TPM Genie is designed to aid in vulnerability research of Trusted Platform Modules. As a serial bus interposer, TPM Genie is capable of intercepting and modifying all traffic that is sent across the I2C channel between the host machine and a discrete TPM chip.
Outside of research, the threat model demonstrated by TPM Genie would require an attacker to have temporary physical access to the affected machine in order to implant the interposer device. Such an attack could be conducted in an "Evil Maid" scenario, by a rogue employee in a datacenter containing TPM enabled enterprise servers, or by a supply chain interdiction attack in the style of those found in the NSA ANT catalog of hardware implants.
Many discrete TPMs are broken out to a daughter card that is connected to the main board via a simple header or socket. Consequently, the process of implanting an interposer is fairly straight forward as it would not require the attacker to perform any circuit modification attacks. The implant could be installed in only a few seconds.
TPM Genie was tested extensively with the Infineon SLB9645 I2C TPM, which conforms to the TPM v1.2 protocol specification.
This tool was primarily developed to manipulate TPM response packets in order to trigger parsing bugs in the host-side TPM drivers. These bugs can be found in the Linux kernel, as well as a variety of bootloaders such as Tboot and Tianocore EDKII. Leveraging these vulnerabilities, an attacker may be able to compromise a host machine after it had successfully booted up into a fully measured and attested state.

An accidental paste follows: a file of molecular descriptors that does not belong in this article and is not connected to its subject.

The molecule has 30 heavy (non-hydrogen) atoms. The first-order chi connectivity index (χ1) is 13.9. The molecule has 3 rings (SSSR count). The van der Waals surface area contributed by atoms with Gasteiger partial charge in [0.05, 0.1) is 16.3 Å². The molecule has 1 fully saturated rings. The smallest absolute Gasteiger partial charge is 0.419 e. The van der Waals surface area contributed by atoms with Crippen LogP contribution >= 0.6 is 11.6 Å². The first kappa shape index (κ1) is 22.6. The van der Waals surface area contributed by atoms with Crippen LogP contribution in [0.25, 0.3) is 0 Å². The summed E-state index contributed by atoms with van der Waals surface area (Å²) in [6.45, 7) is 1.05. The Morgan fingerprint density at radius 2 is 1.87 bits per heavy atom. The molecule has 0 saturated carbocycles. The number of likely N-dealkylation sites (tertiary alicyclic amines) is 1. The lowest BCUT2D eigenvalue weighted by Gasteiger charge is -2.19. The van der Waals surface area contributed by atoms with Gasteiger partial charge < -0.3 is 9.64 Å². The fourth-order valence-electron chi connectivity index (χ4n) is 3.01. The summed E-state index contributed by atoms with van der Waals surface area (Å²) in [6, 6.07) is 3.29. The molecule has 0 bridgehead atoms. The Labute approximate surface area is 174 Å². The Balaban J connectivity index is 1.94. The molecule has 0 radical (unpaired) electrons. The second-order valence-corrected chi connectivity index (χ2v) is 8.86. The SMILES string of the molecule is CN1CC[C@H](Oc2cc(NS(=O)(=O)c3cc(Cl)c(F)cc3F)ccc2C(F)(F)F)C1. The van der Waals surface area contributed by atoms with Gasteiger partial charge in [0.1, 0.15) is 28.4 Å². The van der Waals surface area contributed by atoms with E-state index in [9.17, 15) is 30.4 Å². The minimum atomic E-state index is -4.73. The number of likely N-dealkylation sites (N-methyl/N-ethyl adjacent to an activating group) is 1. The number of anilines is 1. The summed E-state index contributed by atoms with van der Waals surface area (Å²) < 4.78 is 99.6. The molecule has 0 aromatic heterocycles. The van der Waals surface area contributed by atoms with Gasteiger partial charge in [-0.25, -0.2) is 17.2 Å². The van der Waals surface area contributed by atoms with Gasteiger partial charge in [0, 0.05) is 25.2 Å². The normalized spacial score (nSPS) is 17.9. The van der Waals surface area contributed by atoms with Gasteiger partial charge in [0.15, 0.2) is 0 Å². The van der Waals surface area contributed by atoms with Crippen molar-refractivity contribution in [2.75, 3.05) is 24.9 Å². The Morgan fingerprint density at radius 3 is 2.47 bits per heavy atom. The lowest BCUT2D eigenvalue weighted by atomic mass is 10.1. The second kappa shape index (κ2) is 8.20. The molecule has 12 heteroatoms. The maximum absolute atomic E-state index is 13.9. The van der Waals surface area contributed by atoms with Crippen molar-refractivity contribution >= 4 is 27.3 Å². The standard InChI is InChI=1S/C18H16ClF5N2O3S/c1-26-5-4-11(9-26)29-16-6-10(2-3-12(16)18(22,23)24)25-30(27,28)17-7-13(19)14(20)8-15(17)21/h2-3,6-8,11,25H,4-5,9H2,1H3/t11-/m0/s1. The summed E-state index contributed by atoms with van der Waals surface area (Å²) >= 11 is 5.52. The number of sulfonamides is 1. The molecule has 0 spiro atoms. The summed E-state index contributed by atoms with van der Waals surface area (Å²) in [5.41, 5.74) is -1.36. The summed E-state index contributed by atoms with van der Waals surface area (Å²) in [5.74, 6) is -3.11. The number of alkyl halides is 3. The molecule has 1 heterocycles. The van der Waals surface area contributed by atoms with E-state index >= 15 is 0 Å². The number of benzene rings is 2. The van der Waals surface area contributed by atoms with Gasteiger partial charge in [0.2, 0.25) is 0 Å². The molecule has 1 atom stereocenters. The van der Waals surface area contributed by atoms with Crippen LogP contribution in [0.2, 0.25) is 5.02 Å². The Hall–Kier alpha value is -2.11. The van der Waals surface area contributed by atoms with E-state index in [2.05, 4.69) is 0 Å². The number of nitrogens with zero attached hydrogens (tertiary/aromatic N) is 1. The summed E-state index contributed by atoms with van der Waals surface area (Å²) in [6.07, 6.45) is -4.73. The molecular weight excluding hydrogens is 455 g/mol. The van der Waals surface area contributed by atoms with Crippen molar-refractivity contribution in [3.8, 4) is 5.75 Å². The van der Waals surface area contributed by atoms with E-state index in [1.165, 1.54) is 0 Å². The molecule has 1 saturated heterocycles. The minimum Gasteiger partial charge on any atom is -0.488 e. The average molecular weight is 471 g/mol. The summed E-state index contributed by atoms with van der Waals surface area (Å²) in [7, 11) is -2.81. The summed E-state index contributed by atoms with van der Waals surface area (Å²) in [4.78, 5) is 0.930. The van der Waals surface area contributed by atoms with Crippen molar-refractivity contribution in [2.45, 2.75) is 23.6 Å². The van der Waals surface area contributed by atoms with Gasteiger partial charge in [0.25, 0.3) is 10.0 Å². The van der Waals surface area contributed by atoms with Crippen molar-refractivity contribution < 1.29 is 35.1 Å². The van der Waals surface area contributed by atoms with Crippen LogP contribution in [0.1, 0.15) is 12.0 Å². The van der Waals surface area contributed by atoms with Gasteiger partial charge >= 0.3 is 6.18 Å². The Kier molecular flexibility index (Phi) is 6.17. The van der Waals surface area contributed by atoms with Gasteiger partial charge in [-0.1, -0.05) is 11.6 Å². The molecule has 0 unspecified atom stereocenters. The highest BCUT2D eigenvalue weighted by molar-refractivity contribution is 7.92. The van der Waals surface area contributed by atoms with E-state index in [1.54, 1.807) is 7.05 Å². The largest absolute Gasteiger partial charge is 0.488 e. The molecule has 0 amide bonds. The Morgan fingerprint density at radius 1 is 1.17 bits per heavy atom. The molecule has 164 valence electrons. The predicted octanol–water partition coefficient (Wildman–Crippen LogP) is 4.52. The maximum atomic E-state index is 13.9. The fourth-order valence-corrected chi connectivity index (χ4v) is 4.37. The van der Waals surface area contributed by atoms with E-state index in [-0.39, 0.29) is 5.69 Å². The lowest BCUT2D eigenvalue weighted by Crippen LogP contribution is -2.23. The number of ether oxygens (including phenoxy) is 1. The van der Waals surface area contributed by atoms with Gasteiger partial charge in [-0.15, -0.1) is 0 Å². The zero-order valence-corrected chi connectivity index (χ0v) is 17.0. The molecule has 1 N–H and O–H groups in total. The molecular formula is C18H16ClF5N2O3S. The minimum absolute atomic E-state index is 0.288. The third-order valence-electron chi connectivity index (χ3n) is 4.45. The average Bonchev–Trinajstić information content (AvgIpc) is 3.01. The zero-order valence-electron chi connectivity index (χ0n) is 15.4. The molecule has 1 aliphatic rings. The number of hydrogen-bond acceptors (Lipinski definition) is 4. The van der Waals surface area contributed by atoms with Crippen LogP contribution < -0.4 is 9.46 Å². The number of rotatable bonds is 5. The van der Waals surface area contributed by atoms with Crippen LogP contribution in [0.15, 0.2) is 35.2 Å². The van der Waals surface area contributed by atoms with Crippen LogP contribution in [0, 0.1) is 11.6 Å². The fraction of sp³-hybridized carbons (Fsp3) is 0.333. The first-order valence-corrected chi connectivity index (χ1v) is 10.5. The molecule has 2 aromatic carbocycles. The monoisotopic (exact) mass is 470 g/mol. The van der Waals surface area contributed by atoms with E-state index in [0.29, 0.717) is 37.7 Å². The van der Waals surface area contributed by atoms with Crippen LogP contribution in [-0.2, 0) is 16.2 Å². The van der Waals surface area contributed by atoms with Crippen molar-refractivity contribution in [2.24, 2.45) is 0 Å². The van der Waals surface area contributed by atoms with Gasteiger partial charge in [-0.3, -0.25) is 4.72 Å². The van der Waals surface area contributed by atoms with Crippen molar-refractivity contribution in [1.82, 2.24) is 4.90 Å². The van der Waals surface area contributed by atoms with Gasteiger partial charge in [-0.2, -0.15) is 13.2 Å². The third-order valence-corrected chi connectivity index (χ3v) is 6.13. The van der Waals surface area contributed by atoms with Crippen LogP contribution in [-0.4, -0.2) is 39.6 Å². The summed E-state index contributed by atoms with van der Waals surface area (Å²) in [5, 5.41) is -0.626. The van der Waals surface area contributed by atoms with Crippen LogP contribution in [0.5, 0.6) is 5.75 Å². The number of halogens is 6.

TPM Genie is also able to man-in-the-middle PCR Extend operations, yielding the ability to undermine most of the stated purposes of a TPM: measured boot, remote attestation, and sealed storage. Normally, attestation or unsealing should fail if an attacker modifies any component of the measured boot process. However, the interposer makes it is possible to spoof these measurements by replacing the the payload associated with the PCR Extend ordinal as it is transmitted across the bus.
Additionally, TPM Genie can weaken the Linux hardware random number generator. On some systems,
/dev/hwrng is tied into the Trusted Platform Module such that all reads on the character device will actually result in the TPM chip providing the random bytes. In this way, the interposer can subtly alter the platform's RNG which may impair cryptographic operations on the host.
Finally, TPM Genie can be used to simply sniff the bus to capture secrets, such as session data associated with the OIAP and OSAP commands. And with nominal additional engineering effort, TPM Genie should be able to spoof the Endorsement Key, gain control of the AuthData and recalculate the Authorization Session HMAC. (More info on that in my whitepaper. I promise I'll implement that soon).